Combined, federal concessions on superannuation, negative gearing and capital gains constituted around forty billion dollars in 2013-14. That is roughly the cost of the aged pension.  We need to take a clear-eyed view of how capital income is taxed in Australia and consider whether there are policy justifications for each tax break. (p. 67)

The chapter then goes on to look at how the housing market has fuelled inequality as some harvest tax-beneficial assets while others can’t get into the market at all.  There is special mention of Aboriginal disadvantage (in 2010 Clare O’Neil lived in North East Arnhem Land in an Aboriginal community) and there is also a frank discussion about the role of unions.  But what I liked about this chapter was this summary of the complexities:

First, those who have considerable means to contribute towards the public good should contribute.  Second, social mobility is important and inheritance can entrench inequalities across generations.  Third, people have a legitimate desire to save and to pass on inheritances to their children, and they should not be penalised for doing that.  In Clare’s electorate, many first-generation migrant families commit their lives to ensuring that their children will be more financially secure than they were – and there’s nothing wrong with that.  And finally, a reality check: we face global competition to attract and retain talented people in Australia.  We shouldn’t create a tax system that deters wealthy people from living in our country. (p. 68)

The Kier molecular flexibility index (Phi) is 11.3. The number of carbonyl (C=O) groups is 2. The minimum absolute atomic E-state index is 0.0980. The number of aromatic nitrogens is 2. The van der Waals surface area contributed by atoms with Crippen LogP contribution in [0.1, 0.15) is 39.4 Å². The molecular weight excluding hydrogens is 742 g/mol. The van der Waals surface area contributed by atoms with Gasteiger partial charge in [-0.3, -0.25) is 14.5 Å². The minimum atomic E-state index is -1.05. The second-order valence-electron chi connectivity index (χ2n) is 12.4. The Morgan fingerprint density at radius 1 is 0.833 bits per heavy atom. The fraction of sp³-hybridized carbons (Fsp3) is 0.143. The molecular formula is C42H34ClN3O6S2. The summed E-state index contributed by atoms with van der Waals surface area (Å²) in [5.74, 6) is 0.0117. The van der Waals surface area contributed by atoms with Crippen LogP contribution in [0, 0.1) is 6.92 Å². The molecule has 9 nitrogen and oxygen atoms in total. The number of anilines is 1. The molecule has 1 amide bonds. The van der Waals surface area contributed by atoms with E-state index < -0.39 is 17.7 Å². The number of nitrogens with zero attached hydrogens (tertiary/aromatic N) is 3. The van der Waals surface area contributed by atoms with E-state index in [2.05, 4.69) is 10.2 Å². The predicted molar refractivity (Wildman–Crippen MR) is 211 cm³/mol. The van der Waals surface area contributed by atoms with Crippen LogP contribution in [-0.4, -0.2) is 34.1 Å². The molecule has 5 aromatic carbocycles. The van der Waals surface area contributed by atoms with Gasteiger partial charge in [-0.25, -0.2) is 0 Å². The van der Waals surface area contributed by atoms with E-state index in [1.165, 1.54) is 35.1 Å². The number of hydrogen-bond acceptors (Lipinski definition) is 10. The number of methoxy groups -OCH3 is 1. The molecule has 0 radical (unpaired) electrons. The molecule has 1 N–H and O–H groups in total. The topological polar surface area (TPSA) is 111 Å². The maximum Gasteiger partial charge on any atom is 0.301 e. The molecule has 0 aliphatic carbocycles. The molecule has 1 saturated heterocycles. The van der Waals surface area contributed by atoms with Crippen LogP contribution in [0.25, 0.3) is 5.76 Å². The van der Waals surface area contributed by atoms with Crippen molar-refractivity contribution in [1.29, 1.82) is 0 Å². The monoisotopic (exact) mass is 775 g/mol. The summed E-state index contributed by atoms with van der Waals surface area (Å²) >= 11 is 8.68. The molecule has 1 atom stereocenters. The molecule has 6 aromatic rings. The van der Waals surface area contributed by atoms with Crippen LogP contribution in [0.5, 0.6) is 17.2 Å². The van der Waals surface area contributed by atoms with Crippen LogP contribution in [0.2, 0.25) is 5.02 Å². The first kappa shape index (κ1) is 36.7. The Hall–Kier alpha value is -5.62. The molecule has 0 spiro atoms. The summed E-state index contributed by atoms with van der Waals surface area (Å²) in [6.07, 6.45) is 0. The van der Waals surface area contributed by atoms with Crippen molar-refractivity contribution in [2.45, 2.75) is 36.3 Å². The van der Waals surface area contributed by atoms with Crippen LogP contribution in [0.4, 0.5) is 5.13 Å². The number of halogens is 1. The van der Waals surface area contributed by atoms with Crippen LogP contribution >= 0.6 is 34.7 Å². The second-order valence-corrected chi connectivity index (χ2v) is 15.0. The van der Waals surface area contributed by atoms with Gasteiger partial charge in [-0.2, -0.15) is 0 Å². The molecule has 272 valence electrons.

If these two chapters are anything to go by, this book is a must-read for thinking Australians.  I am sorely tempted to skip ahead to the final chapter, which ‘bookends’ the two futures of the title that Australia might have.  But I’m going to resist that, to give what I’ve already read time to percolate.

Highly recommended, especially if you are not interested in politics!

PS You can hear Clare O’Neil in conversation with Marius Benson at Soundcloud.

Authors: Clare O’Neil and Tim Watts
Title: Two Futures, Australia at a Critical Moment
Publisher:  Text Publishing Company, 2015
ISBN: 9781925240214
Source: personal library, purchased from Readings $29.99